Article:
Bank of Baroda v Vysya Bank Limited: ChD 1994

An Indian buyer had agreed to purchase a consignment of Latvian steel through its London office. The buyer instructed Vysya to issue a credit in favour of the seller beneficiary. The credit was confirmed by the Bank of Baroda’s London office. The seller presented the documents stipulated under the credit to Bank of Baroda and was paid. The Bank of Baroda then sent the documents to Vysya in India claiming reimbursement. Vysya refused to pay and Baroda issued proceedings in England seeking reimbursement. Baroda sought leave to issue the writ and serve it out of the jurisdiction on the grounds, inter alia, that its contract with Vysya was governed by English law.
Held: Dealing with that question under Article 4 of the Rome Convention, under a contract between an issuing bank and a confirming bank the performance which is characteristic of the contract is the addition by the confirming bank of its confirmation of the credit and its honouring of the obligations thereby accepted in relation to the beneficiary. That being so, if the presumption in Article 4(2) were applied, the contract between the issuing bank and the confirming bank would be governed by English law being the law of the place of business through which the Bank of Baroda was to effect its performance. ‘In the present case the application of art. 4(2) would lead to an irregular and subjective position where the governing law of a letter of credit would vary according to whether one was looking at the position of the confirming or the issuing bank. It is of great importance to both beneficiaries and banks concerned in the issue and operation of international letters of credit that there should be clarity and simplicity in such matters. Article 4(5) provides the answer. The Rome Convention was not intended to confuse legal relationships or to disrupt normal expectations in the way which is implicit in Vysya’s submissions’.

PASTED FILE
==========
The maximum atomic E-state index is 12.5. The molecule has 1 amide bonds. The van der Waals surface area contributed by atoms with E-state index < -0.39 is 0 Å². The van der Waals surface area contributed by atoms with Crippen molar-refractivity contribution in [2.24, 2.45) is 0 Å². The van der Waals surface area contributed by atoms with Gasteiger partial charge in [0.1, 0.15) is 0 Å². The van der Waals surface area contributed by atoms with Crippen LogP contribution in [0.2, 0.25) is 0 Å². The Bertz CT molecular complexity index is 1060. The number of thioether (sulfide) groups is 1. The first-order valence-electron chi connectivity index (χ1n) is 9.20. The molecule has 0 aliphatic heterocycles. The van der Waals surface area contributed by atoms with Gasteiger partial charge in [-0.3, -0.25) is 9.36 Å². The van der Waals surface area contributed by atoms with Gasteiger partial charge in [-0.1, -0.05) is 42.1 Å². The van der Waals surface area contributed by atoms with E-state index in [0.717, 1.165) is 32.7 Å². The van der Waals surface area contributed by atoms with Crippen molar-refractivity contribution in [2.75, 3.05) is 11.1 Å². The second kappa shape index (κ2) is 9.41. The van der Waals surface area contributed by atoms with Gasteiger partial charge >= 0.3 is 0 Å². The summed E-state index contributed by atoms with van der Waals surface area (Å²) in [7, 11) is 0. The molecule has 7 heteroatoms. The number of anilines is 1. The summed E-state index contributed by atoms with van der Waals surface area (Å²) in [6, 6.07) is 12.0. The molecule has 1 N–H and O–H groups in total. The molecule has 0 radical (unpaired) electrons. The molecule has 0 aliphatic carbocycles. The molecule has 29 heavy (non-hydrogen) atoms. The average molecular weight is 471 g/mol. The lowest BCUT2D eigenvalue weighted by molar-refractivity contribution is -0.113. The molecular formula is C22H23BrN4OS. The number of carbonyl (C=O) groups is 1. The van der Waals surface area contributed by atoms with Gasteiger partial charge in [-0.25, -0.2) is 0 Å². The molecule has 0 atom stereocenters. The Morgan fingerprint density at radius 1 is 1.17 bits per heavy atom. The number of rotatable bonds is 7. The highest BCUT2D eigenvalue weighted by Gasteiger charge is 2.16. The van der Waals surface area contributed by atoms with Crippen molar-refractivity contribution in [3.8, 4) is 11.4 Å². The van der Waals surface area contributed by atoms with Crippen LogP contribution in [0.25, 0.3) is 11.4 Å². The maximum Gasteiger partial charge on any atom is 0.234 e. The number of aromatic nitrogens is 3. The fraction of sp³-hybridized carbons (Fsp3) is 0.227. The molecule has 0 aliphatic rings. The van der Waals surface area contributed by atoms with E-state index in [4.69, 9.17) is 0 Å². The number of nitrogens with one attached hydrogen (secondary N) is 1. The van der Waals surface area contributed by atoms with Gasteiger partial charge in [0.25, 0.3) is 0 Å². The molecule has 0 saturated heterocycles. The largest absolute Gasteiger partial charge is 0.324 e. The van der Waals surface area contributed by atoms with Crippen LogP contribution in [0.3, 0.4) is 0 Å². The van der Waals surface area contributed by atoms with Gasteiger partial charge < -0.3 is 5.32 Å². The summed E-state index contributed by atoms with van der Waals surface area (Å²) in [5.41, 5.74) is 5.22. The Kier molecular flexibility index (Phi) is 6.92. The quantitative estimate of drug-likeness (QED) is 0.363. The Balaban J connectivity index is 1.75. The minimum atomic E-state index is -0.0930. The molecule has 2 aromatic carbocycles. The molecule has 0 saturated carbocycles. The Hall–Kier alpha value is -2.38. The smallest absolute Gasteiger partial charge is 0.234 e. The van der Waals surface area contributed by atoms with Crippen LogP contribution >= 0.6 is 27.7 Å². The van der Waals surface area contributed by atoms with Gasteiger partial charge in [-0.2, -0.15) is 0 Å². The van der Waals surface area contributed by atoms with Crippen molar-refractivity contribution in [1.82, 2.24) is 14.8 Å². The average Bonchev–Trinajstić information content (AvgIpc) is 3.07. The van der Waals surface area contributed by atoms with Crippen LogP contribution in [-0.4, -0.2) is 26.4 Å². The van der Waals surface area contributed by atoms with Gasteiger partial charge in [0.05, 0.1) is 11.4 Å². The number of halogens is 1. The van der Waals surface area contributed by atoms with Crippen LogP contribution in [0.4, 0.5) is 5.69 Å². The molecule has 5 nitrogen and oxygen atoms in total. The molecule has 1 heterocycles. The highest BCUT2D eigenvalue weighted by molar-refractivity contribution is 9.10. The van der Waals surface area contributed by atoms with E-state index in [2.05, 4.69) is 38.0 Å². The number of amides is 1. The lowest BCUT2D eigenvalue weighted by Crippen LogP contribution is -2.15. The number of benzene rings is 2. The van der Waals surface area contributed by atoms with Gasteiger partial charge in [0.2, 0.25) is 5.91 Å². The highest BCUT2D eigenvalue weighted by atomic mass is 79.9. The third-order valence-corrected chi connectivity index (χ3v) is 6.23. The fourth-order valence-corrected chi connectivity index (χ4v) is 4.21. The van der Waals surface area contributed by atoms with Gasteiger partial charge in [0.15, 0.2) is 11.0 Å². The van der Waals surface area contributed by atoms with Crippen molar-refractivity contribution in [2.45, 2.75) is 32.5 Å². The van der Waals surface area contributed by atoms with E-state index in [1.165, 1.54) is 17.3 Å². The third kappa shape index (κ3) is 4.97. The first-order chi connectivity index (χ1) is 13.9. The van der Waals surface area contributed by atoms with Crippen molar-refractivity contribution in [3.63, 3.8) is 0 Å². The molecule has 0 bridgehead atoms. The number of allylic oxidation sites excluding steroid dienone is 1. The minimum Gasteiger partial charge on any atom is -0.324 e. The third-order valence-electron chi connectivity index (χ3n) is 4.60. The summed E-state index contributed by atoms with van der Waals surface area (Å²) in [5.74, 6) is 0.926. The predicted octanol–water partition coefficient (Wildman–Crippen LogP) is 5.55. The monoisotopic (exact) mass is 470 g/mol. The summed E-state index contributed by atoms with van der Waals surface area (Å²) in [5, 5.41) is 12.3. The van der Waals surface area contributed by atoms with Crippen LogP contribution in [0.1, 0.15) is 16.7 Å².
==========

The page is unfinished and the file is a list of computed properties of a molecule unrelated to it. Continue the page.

Mance J


[1994] 2 Lloyd’s Rep 87

Cited by:

CitedPt Pan Indonesia Bank Ltd Tbk v Marconi Communications International Ltd CA 27-Apr-2005
The parties disputed the jurisdiction of the English courts over a letter of credit. It foresaw payment here and in sterling, made by the English bank as against the appropriate documents. Authority had been given for service out of the . .
Lists of cited by and citing cases may be incomplete.

Banking, Jurisdiction

Updated: 30 April 2022; Ref: scu.224967